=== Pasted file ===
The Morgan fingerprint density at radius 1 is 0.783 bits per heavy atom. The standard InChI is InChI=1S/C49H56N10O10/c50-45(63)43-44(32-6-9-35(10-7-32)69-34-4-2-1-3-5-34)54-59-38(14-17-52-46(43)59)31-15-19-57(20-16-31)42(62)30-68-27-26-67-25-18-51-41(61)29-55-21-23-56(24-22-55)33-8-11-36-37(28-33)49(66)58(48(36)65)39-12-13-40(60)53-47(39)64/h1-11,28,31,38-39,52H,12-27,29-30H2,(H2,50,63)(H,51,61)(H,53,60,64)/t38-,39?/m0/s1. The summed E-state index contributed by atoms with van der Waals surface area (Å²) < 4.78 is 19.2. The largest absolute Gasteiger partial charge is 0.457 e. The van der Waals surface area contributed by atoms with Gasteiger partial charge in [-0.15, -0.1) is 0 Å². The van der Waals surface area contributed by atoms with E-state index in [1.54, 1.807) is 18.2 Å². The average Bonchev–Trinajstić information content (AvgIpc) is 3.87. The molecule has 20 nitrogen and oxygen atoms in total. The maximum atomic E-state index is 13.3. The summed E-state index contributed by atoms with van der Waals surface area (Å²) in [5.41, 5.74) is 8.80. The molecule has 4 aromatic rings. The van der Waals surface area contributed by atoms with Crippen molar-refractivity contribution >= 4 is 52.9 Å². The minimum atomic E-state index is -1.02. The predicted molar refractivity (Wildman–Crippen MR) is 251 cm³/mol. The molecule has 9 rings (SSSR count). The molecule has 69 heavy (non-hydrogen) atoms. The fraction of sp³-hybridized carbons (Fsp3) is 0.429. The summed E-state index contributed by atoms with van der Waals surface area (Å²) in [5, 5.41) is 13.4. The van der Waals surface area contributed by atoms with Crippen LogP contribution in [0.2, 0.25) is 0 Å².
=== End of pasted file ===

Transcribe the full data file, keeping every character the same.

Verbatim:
The Morgan fingerprint density at radius 1 is 0.783 bits per heavy atom. The standard InChI is InChI=1S/C49H56N10O10/c50-45(63)43-44(32-6-9-35(10-7-32)69-34-4-2-1-3-5-34)54-59-38(14-17-52-46(43)59)31-15-19-57(20-16-31)42(62)30-68-27-26-67-25-18-51-41(61)29-55-21-23-56(24-22-55)33-8-11-36-37(28-33)49(66)58(48(36)65)39-12-13-40(60)53-47(39)64/h1-11,28,31,38-39,52H,12-27,29-30H2,(H2,50,63)(H,51,61)(H,53,60,64)/t38-,39?/m0/s1. The summed E-state index contributed by atoms with van der Waals surface area (Å²) < 4.78 is 19.2. The largest absolute Gasteiger partial charge is 0.457 e. The van der Waals surface area contributed by atoms with Gasteiger partial charge in [-0.15, -0.1) is 0 Å². The van der Waals surface area contributed by atoms with E-state index in [1.54, 1.807) is 18.2 Å². The average Bonchev–Trinajstić information content (AvgIpc) is 3.87. The molecule has 20 nitrogen and oxygen atoms in total. The maximum atomic E-state index is 13.3. The summed E-state index contributed by atoms with van der Waals surface area (Å²) in [5.41, 5.74) is 8.80. The molecule has 4 aromatic rings. The van der Waals surface area contributed by atoms with Crippen molar-refractivity contribution >= 4 is 52.9 Å². The minimum atomic E-state index is -1.02. The predicted molar refractivity (Wildman–Crippen MR) is 251 cm³/mol. The molecule has 9 rings (SSSR count). The molecule has 69 heavy (non-hydrogen) atoms. The fraction of sp³-hybridized carbons (Fsp3) is 0.429. The summed E-state index contributed by atoms with van der Waals surface area (Å²) in [5, 5.41) is 13.4. The van der Waals surface area contributed by atoms with Crippen LogP contribution in [0.2, 0.25) is 0 Å².